Distance: 23.5 km
Elevation gain: 620 mView mapDownload GPS track
After missing a weekend hike last weekend we were a bit anxious to get out hiking today, but with a discouraging weather forecast and snow accumulating in the mountains we decided to stick to the front ranges. We chose Sentinel Peak as our destination, an easy hike and short ascent with a trailhead at the intersection of highways 532 and 940. Unfortunately a few hunters had set up camp at the start of the trail and footprints in the fresh snow indicated they were hunting right where we wanted to hike. I'm fine with hunting, but figured it best to avoid an area being actively hunted and so turned to plan B: An ascent of nearby Plateau Mountain, a hike that has been on my list for several years and which is also an ecological reserve, meaning we wouldn't meet any hunters there.
Plateau Mountain is a very unique mountain as the 2500 m summit is an enormous plateau several square kilometers in size. I've seen it from many other hikes - some very far away - and the flatness and sheer size of the plateau is impressive. Despite being an ecological preserve it is also an active oil and gas exploration and so a doubly-gated road runs all the way to the top. Occasionally the bottom gate is open and you can drive 4 km to the second gate, but today it was closed and we forced to hike the entire way.
The initial 5 km (and last 5 km too, of course) was a dull plod, but once above treeline the views improved significantly. The summit panorama to the west is very impressive with a huge number of prominent peaks visible. Previous hikes we've done, including Windy Peak Hills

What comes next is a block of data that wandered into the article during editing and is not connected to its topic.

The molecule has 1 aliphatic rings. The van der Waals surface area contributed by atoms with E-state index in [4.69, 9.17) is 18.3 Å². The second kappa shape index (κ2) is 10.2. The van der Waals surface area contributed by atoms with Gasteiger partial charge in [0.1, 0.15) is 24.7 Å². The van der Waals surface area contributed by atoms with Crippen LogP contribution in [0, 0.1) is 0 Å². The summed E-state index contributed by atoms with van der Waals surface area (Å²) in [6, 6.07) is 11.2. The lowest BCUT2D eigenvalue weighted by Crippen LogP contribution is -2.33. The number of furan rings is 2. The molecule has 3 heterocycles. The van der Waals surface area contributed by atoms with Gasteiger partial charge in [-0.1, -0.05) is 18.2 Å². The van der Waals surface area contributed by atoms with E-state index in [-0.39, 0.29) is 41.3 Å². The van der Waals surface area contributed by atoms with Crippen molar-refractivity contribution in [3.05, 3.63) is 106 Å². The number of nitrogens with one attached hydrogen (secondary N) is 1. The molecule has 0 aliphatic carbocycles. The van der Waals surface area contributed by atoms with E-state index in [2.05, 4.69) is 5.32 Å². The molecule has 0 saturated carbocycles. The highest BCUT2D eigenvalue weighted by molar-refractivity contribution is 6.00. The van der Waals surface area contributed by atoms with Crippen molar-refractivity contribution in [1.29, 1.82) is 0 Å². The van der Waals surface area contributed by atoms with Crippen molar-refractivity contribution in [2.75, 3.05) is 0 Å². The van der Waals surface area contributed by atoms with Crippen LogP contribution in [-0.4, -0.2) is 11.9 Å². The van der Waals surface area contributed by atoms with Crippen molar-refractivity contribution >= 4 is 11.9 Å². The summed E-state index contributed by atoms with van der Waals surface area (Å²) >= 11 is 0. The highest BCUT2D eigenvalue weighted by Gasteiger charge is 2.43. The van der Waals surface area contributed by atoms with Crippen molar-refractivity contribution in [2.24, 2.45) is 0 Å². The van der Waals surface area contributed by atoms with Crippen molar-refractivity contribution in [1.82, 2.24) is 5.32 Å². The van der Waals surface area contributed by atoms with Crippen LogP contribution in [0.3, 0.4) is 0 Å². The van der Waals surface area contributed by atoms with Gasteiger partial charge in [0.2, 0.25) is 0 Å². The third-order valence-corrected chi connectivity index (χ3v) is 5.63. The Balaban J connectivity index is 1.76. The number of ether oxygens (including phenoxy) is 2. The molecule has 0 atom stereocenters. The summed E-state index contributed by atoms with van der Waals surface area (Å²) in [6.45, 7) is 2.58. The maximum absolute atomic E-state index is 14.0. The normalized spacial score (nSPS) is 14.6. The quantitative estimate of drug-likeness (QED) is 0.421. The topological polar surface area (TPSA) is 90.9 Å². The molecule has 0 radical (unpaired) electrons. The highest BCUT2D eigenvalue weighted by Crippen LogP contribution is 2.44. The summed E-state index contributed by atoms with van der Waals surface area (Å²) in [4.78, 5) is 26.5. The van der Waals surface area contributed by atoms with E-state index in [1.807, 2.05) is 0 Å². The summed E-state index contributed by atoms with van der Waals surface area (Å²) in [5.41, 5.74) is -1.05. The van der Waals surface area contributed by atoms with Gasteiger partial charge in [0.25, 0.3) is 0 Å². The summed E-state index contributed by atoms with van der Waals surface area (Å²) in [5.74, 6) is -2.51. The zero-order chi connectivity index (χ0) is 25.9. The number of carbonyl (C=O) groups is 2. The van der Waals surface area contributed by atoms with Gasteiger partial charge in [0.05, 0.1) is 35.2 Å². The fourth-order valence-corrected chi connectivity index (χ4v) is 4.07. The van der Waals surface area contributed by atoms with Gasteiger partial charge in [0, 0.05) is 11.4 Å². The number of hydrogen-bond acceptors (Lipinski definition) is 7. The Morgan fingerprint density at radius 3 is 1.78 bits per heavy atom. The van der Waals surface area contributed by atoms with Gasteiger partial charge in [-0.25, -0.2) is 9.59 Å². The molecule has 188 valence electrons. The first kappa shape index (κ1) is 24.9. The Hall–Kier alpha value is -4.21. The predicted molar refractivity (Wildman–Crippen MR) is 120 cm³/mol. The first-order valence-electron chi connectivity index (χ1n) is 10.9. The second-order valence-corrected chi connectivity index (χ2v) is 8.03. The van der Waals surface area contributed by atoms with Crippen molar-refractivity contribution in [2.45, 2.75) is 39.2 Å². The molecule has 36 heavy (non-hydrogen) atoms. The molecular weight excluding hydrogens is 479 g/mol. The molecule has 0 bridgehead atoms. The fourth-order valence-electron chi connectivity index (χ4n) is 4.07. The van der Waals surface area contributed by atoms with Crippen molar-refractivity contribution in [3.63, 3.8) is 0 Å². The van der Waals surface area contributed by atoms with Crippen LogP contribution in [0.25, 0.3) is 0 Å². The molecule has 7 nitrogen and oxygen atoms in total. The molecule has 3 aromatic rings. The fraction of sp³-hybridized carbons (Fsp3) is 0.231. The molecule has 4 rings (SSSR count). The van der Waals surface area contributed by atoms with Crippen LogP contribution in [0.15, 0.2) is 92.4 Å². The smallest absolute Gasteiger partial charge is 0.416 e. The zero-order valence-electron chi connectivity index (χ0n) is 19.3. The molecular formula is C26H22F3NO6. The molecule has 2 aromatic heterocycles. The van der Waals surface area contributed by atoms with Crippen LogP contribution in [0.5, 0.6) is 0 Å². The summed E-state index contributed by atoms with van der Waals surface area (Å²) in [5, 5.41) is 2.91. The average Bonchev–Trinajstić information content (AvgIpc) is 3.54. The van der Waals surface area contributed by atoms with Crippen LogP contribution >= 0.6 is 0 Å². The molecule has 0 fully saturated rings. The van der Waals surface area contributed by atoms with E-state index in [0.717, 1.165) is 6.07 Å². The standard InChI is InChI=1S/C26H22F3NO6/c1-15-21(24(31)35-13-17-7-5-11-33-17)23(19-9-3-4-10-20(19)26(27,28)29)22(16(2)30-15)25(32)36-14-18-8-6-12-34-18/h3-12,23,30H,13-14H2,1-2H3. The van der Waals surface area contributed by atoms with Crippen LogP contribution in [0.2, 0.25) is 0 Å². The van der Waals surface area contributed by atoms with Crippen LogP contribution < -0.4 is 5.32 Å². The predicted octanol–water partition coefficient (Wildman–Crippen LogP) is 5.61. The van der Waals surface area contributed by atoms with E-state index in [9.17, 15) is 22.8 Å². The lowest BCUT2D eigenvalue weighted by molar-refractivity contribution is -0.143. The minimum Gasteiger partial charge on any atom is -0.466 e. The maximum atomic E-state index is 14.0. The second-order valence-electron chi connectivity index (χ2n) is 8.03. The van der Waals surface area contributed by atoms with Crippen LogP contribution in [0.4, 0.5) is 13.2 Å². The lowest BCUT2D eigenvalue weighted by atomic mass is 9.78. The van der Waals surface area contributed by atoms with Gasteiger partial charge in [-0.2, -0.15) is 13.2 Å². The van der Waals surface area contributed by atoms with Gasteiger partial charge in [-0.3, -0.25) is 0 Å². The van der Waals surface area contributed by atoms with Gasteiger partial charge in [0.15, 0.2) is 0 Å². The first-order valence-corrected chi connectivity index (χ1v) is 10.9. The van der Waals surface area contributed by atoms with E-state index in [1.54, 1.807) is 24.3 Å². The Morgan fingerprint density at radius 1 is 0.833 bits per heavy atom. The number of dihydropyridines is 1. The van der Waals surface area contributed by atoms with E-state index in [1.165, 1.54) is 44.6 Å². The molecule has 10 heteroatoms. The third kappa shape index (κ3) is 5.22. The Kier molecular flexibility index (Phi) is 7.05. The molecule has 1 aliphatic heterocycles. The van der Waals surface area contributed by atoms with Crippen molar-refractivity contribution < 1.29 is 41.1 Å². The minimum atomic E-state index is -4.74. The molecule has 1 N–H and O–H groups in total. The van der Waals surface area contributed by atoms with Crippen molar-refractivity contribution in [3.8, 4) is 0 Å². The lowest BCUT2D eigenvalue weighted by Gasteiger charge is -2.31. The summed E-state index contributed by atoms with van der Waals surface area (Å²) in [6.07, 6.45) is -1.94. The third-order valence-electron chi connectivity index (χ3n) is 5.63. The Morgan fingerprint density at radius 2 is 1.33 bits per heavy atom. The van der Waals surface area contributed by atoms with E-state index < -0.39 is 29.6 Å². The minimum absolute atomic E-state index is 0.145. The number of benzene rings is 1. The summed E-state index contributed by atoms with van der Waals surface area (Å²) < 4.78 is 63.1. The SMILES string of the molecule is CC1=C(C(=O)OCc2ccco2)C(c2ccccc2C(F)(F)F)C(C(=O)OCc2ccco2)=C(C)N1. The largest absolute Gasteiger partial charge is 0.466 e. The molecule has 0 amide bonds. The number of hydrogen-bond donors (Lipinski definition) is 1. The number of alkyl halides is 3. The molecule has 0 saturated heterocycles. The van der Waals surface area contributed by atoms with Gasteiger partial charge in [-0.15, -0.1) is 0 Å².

, Pasque Mountain
, Raspberry Ridge
, Coyote Hills
, Junction Hill
, Mount Burke
, and Mist Mountain
were all visible from the plateau. I like summits like this as it's nice to see where I've been from a different perspective.
We also encountered the strangest group of rocky mountain sheep I've ever seen on the summit. We were following the road and they were about 150 m away as we passed, but instead of watching us warily or just ignoring us, several ewes started towards us. We ignored them and continued on, but when we passed them on our return they started towards us again, this time grunting and approaching to within perhaps 25 m as we moved quickly away. They were clearly chasing us from their very large corner of the plateau. Definitely odd behavior for sheep, at least in my experience.
The weather also improved in the early afternoon, briefly clearing for a few hours before clouding over again, just as predicted by the models on SpotWx.com
. While a steady wind kept things chilly, the sun improved our moods and highlighted the scenery nicely. Another great day in the mountains during the best fall weather we've had since we moved here in 2008!